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Does Lucas' Theorem hold for $p$-adic integers? More specifically, does it specifically hold for the case that, given a $p$-adic integer: $$x = x_0 + x_1p + x_2p^2 + \cdots = \sum_{i=0}^\infty x_i p^i$$ where each $x_i \in \{0,1,\ldots,p-1\}$, is it true that for each $n$ a natural number or zero, $$\binom{x}{p^n} \equiv x_n \bmod p\ ?$$ If it is true, does that mean that it holds if we do not put the integer in canonical form?

For example, suppose $a$ is a p-adic integer with a multiplicative inverse and that the canonical representations for $a$, $-a$, and $1/a$, are given by, $$a = \sum_{i=0}^\infty ( a_i p^i ) \ \land \ -a = \sum_{i=0}^\infty ( b_i p^i ) \ \land \ 1/a = \sum_{i=0}^\infty ( c_i p^i )$$ that is, for each $i$, $a_i , b_i , c_i \in \{0,\ldots,p-1\}$. Then is it true that $$ \binom{-a}{p^n} = (-1)^{p^n} \binom{a+p^n-1}{p^n} \equiv b_n \mod p $$ $$ \binom{1/a}{p^n} = \frac{\prod_{i=0}^{p^n-1} (1-a \times i)}{a^{p^n} \times (p^n)!} \equiv c_n \mod p $$ For the case that $p=2$, I've checked the first few digits for the negation operation $-a$ and the first two or three digits for $1/a$ and it seems to hold. But is it true in general?

Clarification concerning interpretation of binomial coefficients: For powers of p in the denominator of binomial coefficients and fractions modulo p, common p factors of the numerator and denominator are to be canceled out before interpreting the fraction mod p so that division by zero will not occur. If common p factors are canceled out and there are still factors of p in the denominator then the fraction is undefined mod p.

Any help or information is very much appreciated. Thank you for your time and have a great day.

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    $\begingroup$ How do you define the binomial coefficient? Recall that $\mathbb{Z}_p$ is just a ring, so that division will be restricted. $\endgroup$ – Martin Brandenburg Oct 19 '14 at 1:21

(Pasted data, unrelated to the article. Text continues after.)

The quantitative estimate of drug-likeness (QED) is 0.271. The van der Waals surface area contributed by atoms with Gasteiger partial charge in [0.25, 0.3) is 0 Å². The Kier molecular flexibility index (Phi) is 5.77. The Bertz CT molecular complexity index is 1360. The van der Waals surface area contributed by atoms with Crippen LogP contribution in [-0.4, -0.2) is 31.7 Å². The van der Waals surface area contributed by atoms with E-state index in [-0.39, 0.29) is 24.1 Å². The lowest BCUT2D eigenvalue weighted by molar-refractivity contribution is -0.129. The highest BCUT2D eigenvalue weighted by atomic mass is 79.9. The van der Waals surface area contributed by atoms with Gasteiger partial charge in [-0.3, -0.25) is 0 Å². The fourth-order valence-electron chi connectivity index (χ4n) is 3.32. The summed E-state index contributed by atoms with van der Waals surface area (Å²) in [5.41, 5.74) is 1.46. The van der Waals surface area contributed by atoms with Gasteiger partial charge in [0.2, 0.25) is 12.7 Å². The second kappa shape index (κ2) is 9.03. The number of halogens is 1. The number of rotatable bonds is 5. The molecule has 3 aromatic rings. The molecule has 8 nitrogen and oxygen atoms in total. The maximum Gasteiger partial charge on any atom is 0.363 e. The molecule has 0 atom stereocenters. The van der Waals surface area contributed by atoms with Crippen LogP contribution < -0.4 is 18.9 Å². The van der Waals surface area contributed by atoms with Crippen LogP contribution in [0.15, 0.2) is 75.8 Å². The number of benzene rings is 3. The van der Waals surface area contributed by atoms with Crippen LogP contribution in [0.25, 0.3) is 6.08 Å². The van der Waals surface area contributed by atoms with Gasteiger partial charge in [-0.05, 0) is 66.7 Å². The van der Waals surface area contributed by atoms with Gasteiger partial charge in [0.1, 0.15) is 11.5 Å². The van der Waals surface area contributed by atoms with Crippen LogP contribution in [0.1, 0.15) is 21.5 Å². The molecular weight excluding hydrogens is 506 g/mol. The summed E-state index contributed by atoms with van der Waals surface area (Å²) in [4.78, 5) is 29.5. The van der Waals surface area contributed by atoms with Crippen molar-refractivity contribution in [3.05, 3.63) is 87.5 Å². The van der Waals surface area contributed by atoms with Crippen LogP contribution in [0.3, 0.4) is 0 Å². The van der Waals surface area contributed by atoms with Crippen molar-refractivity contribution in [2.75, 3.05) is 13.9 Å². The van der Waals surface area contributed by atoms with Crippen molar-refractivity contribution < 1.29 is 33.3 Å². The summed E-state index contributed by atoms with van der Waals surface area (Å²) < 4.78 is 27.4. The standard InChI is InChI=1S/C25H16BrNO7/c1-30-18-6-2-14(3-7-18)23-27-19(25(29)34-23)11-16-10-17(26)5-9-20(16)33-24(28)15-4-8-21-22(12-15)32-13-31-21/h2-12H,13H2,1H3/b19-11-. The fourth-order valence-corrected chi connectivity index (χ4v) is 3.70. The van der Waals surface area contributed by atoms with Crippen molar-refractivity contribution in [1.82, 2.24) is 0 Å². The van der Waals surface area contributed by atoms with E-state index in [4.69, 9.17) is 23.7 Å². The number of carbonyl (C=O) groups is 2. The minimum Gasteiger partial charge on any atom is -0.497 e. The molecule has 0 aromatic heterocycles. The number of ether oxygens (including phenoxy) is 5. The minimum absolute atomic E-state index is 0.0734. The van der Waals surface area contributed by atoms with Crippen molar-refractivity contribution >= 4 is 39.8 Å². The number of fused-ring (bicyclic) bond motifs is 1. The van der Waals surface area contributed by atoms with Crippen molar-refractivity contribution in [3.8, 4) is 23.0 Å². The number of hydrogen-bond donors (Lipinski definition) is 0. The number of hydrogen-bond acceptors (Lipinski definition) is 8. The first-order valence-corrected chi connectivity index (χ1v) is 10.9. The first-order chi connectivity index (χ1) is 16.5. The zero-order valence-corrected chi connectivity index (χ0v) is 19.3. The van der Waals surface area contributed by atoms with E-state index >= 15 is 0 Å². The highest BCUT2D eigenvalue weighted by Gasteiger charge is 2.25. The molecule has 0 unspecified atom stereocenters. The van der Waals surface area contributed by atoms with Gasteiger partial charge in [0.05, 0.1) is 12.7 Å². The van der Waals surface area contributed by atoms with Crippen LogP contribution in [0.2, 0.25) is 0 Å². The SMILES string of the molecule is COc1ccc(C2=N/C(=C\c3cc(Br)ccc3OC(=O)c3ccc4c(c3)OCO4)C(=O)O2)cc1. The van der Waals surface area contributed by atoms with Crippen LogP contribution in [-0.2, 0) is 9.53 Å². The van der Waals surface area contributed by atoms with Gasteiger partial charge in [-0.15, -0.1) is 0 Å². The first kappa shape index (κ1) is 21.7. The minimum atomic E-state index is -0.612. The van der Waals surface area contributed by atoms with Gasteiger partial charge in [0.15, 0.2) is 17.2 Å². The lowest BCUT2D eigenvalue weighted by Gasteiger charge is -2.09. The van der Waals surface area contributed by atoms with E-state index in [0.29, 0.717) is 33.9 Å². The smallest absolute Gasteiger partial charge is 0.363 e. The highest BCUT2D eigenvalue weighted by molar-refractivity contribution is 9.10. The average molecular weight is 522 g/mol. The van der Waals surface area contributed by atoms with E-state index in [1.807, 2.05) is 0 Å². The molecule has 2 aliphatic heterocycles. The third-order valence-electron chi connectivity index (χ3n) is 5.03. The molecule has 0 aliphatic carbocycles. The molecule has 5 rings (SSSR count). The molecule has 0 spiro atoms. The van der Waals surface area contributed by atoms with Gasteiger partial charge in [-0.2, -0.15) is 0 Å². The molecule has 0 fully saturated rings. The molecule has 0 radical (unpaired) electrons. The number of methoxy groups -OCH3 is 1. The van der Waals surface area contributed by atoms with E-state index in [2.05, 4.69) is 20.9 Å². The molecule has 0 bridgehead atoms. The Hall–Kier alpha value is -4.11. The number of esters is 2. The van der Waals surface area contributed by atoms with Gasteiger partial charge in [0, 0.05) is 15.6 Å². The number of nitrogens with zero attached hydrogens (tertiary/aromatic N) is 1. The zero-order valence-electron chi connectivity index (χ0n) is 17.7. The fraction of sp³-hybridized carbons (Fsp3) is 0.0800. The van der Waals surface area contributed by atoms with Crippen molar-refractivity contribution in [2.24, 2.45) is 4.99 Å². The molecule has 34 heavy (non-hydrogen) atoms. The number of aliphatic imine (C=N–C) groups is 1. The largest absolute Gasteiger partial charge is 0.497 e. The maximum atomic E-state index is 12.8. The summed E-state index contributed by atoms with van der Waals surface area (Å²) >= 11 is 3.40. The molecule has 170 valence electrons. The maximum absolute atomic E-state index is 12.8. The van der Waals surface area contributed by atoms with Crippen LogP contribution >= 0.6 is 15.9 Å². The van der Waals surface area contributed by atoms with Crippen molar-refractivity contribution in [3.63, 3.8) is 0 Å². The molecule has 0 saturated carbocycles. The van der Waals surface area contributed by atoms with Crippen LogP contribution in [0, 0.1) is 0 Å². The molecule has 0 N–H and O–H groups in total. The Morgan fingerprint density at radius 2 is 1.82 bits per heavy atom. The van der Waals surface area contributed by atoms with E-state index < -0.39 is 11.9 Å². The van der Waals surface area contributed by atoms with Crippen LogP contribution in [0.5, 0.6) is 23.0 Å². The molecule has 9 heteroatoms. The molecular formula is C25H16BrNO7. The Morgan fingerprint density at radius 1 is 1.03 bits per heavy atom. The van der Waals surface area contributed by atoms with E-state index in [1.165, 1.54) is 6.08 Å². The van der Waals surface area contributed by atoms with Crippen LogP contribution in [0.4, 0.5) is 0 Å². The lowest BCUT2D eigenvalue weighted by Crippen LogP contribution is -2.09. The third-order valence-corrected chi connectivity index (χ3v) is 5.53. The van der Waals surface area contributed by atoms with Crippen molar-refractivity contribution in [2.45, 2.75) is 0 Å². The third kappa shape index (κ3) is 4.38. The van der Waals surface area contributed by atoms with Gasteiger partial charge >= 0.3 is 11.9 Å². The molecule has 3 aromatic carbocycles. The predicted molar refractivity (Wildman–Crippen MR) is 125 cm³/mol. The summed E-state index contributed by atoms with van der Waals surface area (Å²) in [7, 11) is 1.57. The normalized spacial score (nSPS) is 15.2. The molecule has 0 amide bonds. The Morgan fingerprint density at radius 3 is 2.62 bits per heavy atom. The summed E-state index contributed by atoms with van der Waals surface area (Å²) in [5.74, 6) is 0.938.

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    $\begingroup$ Common factors of p are to be canceled before reduction mod p occurs. If there are still factors of p in the denominator after canceling common factors of p, then the fraction is undefined. Thanks for catching that. $\endgroup$ – DAS Oct 19 '14 at 1:47
  • $\begingroup$ This is definitely true. You can write this as a polynomial identity in $\mathbb{Z}/p^n$. Since $\mathbb{Z}/p^n \cong \mathbb{Z}_p / p^n$, it follows that it's equally valid for $\mathbb{Z}_p$. It's a very interesting observation that this gives a neat way of comparing different binomial coefficients. $\endgroup$ – Slade Oct 19 '14 at 2:42
  • $\begingroup$ I don't follow. How is $\mathbb{Z}/p^{n} \cong \mathbb{Z}_p/p^{n}$? You're saying they are isomorphic? But isn't $p^{n-1}$ identically zero in $\mathbb{Z}_p/p^{n}$ while it is not identically zero in $\mathbb{Z}/p^{n}$? $\endgroup$ – DAS Oct 19 '14 at 3:27
  • $\begingroup$ @DAS: Nope: $p^{n-1}$ isn't a multiple of $p^n$ in $\mathbf{Z}_p$, so it can't be zero in $\mathbf{Z}_p / p^n$. $\endgroup$ – Hurkyl Oct 19 '14 at 9:51

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